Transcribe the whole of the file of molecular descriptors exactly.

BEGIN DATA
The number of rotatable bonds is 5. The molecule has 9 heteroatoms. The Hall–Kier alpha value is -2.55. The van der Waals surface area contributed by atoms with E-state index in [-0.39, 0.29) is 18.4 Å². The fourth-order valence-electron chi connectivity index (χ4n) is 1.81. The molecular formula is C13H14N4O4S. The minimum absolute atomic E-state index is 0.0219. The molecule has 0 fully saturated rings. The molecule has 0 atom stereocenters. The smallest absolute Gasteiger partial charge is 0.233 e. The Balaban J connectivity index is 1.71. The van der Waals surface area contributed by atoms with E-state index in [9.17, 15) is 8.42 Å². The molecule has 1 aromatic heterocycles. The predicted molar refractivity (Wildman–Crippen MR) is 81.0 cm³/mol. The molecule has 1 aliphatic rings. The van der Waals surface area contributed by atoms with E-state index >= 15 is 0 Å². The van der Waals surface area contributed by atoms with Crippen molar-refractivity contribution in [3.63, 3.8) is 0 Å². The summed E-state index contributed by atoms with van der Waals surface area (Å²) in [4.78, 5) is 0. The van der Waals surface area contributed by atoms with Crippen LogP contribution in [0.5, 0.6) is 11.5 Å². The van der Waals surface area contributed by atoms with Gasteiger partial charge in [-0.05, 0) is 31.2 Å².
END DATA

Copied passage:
The number of rotatable bonds is 5. The molecule has 9 heteroatoms. The Hall–Kier alpha value is -2.55. The van der Waals surface area contributed by atoms with E-state index in [-0.39, 0.29) is 18.4 Å². The fourth-order valence-electron chi connectivity index (χ4n) is 1.81. The molecular formula is C13H14N4O4S. The minimum absolute atomic E-state index is 0.0219. The molecule has 0 fully saturated rings. The molecule has 0 atom stereocenters. The smallest absolute Gasteiger partial charge is 0.233 e. The Balaban J connectivity index is 1.71. The van der Waals surface area contributed by atoms with E-state index in [9.17, 15) is 8.42 Å². The molecule has 1 aromatic heterocycles. The predicted molar refractivity (Wildman–Crippen MR) is 81.0 cm³/mol. The molecule has 1 aliphatic rings. The van der Waals surface area contributed by atoms with E-state index >= 15 is 0 Å². The van der Waals surface area contributed by atoms with Crippen molar-refractivity contribution in [3.63, 3.8) is 0 Å². The summed E-state index contributed by atoms with van der Waals surface area (Å²) in [4.78, 5) is 0. The van der Waals surface area contributed by atoms with Crippen LogP contribution in [0.5, 0.6) is 11.5 Å². The van der Waals surface area contributed by atoms with Gasteiger partial charge in [-0.05, 0) is 31.2 Å².